Failing at the name game. What I told Brian Epstein


In journalism, the opportunities to screw up are legion enough. But when you are young, keen, bubbling over with self-belief and working for Variety amid hype and hoopla, additional tripwires abound.

My first booboo, I recall, happened in about 1962, some six months or so after joining Variety’s London office as a reporter. My beat included a faded and feeble music industry much given to emulation of the US scene and peopled with artists whose names were more powerful than their voices.

There was Billy Fury, Marty Wilde, Duffy Power, Tommy Steel and a dozen other acts bearing macho monikers. Such beefcake labelling seemed to be the requirement of publicists and songpluggers who figured their jobs would be made easier if people could actually remember the names of the talent they were touting.

Sadly, I bought into this notion that superhero-style surnames actually mattered. So when the telephone rang one day and Brian Epstein (who?) was calling from Liverpool (where?) to ask for some advice, I felt ready to give it.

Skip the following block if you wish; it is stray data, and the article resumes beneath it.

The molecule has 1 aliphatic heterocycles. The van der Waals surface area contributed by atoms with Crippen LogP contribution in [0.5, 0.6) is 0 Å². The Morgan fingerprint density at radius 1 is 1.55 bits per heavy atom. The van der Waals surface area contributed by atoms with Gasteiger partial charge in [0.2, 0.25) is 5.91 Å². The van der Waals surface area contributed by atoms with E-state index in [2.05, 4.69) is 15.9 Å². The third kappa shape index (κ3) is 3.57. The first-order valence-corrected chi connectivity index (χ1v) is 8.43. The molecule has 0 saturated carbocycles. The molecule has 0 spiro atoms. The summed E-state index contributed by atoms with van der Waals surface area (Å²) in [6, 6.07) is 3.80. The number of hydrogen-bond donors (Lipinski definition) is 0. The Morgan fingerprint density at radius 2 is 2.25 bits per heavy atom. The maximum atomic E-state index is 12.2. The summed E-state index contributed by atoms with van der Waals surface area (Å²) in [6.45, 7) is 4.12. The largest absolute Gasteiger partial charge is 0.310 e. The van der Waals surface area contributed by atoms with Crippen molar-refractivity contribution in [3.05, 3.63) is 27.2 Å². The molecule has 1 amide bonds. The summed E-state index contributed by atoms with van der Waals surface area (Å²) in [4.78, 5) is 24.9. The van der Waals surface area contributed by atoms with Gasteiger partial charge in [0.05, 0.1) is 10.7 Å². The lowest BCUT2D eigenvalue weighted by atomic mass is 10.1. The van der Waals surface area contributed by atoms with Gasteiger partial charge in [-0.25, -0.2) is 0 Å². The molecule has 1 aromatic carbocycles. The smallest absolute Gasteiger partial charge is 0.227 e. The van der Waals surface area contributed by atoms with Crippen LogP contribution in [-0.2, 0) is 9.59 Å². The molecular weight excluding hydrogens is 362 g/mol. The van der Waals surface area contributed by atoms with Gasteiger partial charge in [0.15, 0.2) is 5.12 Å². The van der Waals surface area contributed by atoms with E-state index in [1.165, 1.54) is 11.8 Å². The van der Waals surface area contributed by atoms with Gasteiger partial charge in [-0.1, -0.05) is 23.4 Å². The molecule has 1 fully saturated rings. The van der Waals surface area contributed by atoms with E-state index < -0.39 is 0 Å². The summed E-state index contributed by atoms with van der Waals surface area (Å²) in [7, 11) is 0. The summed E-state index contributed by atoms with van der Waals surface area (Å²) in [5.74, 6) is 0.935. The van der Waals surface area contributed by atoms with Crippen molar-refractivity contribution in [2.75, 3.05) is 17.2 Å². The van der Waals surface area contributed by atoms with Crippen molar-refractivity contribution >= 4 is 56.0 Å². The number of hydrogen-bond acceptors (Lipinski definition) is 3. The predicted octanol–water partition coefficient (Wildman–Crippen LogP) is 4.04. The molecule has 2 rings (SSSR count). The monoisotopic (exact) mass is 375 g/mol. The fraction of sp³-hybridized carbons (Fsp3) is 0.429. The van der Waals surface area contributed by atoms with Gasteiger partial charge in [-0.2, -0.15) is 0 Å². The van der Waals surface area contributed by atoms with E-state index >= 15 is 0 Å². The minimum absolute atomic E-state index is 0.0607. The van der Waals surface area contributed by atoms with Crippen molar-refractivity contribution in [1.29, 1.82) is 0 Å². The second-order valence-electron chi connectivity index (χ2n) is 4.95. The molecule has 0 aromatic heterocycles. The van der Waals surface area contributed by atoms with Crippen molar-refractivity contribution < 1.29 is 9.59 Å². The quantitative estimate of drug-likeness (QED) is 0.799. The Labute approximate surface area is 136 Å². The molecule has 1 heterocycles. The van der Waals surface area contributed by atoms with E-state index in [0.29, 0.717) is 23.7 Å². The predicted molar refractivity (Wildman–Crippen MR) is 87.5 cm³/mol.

Epstein wanted to know if I, as Variety’s London music correspondent, had any ideas on how he could break in the U.S. an act he was managing. He was looking for a recording contract for a four-man group who sung close harmony in rock ‘n roll style.

“What are they called?” I asked.

“The Silver Beetles,” Epstein replied.

Pointing out that the most popular British singer of the time was called Cliff Richard, and he like all the other charting artists of the day was a solo act, I knowingly advised: “You gotta change that! They will never make it with a name like Beetles!”

If I had known they spelled it Beatles, I doubt I would have approved – being 23 years old and oh-so-showbizwise!